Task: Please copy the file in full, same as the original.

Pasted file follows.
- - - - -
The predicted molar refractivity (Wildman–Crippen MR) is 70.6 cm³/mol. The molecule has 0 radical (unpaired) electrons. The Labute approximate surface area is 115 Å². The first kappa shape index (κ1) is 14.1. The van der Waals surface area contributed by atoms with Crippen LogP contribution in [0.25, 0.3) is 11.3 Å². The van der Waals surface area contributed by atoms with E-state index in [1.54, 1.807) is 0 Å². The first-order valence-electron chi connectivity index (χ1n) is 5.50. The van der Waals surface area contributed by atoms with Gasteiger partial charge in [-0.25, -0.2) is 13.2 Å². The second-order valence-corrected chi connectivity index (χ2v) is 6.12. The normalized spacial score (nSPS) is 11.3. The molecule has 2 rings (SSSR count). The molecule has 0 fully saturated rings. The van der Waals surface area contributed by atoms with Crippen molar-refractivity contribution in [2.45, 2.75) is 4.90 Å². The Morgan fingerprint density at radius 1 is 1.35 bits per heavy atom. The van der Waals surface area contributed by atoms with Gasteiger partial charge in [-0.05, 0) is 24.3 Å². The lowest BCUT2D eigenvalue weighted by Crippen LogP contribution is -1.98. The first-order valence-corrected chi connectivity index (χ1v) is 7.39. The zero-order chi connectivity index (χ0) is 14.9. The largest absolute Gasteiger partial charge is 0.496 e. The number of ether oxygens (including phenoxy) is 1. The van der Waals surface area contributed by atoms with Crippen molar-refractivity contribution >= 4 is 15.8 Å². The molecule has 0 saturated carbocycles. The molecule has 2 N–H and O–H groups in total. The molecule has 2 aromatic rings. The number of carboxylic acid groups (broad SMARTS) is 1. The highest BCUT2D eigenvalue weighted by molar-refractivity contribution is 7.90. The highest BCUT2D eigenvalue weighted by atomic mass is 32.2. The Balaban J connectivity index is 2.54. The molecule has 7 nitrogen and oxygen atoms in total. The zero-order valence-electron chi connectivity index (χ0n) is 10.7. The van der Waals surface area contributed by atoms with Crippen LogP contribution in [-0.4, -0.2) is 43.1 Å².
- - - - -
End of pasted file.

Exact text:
The predicted molar refractivity (Wildman–Crippen MR) is 70.6 cm³/mol. The molecule has 0 radical (unpaired) electrons. The Labute approximate surface area is 115 Å². The first kappa shape index (κ1) is 14.1. The van der Waals surface area contributed by atoms with Crippen LogP contribution in [0.25, 0.3) is 11.3 Å². The van der Waals surface area contributed by atoms with E-state index in [1.54, 1.807) is 0 Å². The first-order valence-electron chi connectivity index (χ1n) is 5.50. The van der Waals surface area contributed by atoms with Gasteiger partial charge in [-0.25, -0.2) is 13.2 Å². The second-order valence-corrected chi connectivity index (χ2v) is 6.12. The normalized spacial score (nSPS) is 11.3. The molecule has 2 rings (SSSR count). The molecule has 0 fully saturated rings. The van der Waals surface area contributed by atoms with Crippen molar-refractivity contribution in [2.45, 2.75) is 4.90 Å². The Morgan fingerprint density at radius 1 is 1.35 bits per heavy atom. The van der Waals surface area contributed by atoms with Gasteiger partial charge in [-0.05, 0) is 24.3 Å². The lowest BCUT2D eigenvalue weighted by Crippen LogP contribution is -1.98. The first-order valence-corrected chi connectivity index (χ1v) is 7.39. The zero-order chi connectivity index (χ0) is 14.9. The largest absolute Gasteiger partial charge is 0.496 e. The number of ether oxygens (including phenoxy) is 1. The van der Waals surface area contributed by atoms with Crippen molar-refractivity contribution >= 4 is 15.8 Å². The molecule has 0 saturated carbocycles. The molecule has 2 N–H and O–H groups in total. The molecule has 2 aromatic rings. The number of carboxylic acid groups (broad SMARTS) is 1. The highest BCUT2D eigenvalue weighted by molar-refractivity contribution is 7.90. The highest BCUT2D eigenvalue weighted by atomic mass is 32.2. The Balaban J connectivity index is 2.54. The molecule has 7 nitrogen and oxygen atoms in total. The zero-order valence-electron chi connectivity index (χ0n) is 10.7. The van der Waals surface area contributed by atoms with Crippen LogP contribution in [-0.4, -0.2) is 43.1 Å².